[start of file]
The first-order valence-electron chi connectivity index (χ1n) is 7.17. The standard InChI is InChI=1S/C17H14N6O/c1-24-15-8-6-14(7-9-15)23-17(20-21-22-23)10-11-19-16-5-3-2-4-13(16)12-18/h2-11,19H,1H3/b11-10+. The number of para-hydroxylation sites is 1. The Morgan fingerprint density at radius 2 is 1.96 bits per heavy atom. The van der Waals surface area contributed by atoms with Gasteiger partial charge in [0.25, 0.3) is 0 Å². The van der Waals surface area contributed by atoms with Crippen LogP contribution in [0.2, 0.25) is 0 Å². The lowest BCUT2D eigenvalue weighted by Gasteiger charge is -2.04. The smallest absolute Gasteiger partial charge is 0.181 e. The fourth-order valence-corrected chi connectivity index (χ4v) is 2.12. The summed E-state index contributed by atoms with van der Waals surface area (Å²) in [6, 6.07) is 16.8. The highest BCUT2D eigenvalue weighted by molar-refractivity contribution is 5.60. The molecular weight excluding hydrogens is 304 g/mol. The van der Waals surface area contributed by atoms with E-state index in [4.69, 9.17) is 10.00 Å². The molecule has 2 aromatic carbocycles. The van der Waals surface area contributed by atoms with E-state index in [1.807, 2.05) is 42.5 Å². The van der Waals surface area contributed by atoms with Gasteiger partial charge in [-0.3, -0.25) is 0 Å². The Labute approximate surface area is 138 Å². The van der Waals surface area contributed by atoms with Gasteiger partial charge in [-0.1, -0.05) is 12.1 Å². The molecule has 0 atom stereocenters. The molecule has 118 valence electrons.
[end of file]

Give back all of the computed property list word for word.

The first-order valence-electron chi connectivity index (χ1n) is 7.17. The standard InChI is InChI=1S/C17H14N6O/c1-24-15-8-6-14(7-9-15)23-17(20-21-22-23)10-11-19-16-5-3-2-4-13(16)12-18/h2-11,19H,1H3/b11-10+. The number of para-hydroxylation sites is 1. The Morgan fingerprint density at radius 2 is 1.96 bits per heavy atom. The van der Waals surface area contributed by atoms with Gasteiger partial charge in [0.25, 0.3) is 0 Å². The van der Waals surface area contributed by atoms with Crippen LogP contribution in [0.2, 0.25) is 0 Å². The lowest BCUT2D eigenvalue weighted by Gasteiger charge is -2.04. The smallest absolute Gasteiger partial charge is 0.181 e. The fourth-order valence-corrected chi connectivity index (χ4v) is 2.12. The summed E-state index contributed by atoms with van der Waals surface area (Å²) in [6, 6.07) is 16.8. The highest BCUT2D eigenvalue weighted by molar-refractivity contribution is 5.60. The molecular weight excluding hydrogens is 304 g/mol. The van der Waals surface area contributed by atoms with E-state index in [4.69, 9.17) is 10.00 Å². The molecule has 2 aromatic carbocycles. The van der Waals surface area contributed by atoms with E-state index in [1.807, 2.05) is 42.5 Å². The van der Waals surface area contributed by atoms with Gasteiger partial charge in [-0.3, -0.25) is 0 Å². The Labute approximate surface area is 138 Å². The van der Waals surface area contributed by atoms with Gasteiger partial charge in [-0.1, -0.05) is 12.1 Å². The molecule has 0 atom stereocenters. The molecule has 118 valence electrons.